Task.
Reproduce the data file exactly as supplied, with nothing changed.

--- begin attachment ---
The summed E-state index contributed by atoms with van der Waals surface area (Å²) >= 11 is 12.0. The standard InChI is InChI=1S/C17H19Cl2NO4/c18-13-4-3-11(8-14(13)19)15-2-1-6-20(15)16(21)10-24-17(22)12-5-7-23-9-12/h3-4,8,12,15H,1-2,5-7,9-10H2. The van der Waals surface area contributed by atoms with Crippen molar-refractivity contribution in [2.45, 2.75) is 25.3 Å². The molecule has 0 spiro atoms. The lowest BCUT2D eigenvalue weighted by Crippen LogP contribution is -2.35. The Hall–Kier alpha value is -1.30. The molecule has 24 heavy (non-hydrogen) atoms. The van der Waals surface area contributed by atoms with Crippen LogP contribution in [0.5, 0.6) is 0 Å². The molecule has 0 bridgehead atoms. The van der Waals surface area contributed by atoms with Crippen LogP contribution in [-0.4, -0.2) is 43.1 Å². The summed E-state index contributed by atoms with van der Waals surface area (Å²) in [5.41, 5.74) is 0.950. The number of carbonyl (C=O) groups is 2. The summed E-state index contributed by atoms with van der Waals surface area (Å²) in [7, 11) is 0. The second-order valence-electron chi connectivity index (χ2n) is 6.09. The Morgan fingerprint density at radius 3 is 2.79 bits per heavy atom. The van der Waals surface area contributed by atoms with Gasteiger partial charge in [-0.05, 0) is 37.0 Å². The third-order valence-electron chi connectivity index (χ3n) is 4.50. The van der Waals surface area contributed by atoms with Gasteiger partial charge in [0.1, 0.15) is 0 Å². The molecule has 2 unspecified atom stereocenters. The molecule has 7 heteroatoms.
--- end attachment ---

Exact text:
The summed E-state index contributed by atoms with van der Waals surface area (Å²) >= 11 is 12.0. The standard InChI is InChI=1S/C17H19Cl2NO4/c18-13-4-3-11(8-14(13)19)15-2-1-6-20(15)16(21)10-24-17(22)12-5-7-23-9-12/h3-4,8,12,15H,1-2,5-7,9-10H2. The van der Waals surface area contributed by atoms with Crippen molar-refractivity contribution in [2.45, 2.75) is 25.3 Å². The molecule has 0 spiro atoms. The lowest BCUT2D eigenvalue weighted by Crippen LogP contribution is -2.35. The Hall–Kier alpha value is -1.30. The molecule has 24 heavy (non-hydrogen) atoms. The van der Waals surface area contributed by atoms with Crippen LogP contribution in [0.5, 0.6) is 0 Å². The molecule has 0 bridgehead atoms. The van der Waals surface area contributed by atoms with Crippen LogP contribution in [-0.4, -0.2) is 43.1 Å². The summed E-state index contributed by atoms with van der Waals surface area (Å²) in [5.41, 5.74) is 0.950. The number of carbonyl (C=O) groups is 2. The summed E-state index contributed by atoms with van der Waals surface area (Å²) in [7, 11) is 0. The second-order valence-electron chi connectivity index (χ2n) is 6.09. The Morgan fingerprint density at radius 3 is 2.79 bits per heavy atom. The van der Waals surface area contributed by atoms with Gasteiger partial charge in [-0.05, 0) is 37.0 Å². The third-order valence-electron chi connectivity index (χ3n) is 4.50. The van der Waals surface area contributed by atoms with Gasteiger partial charge in [0.1, 0.15) is 0 Å². The molecule has 2 unspecified atom stereocenters. The molecule has 7 heteroatoms.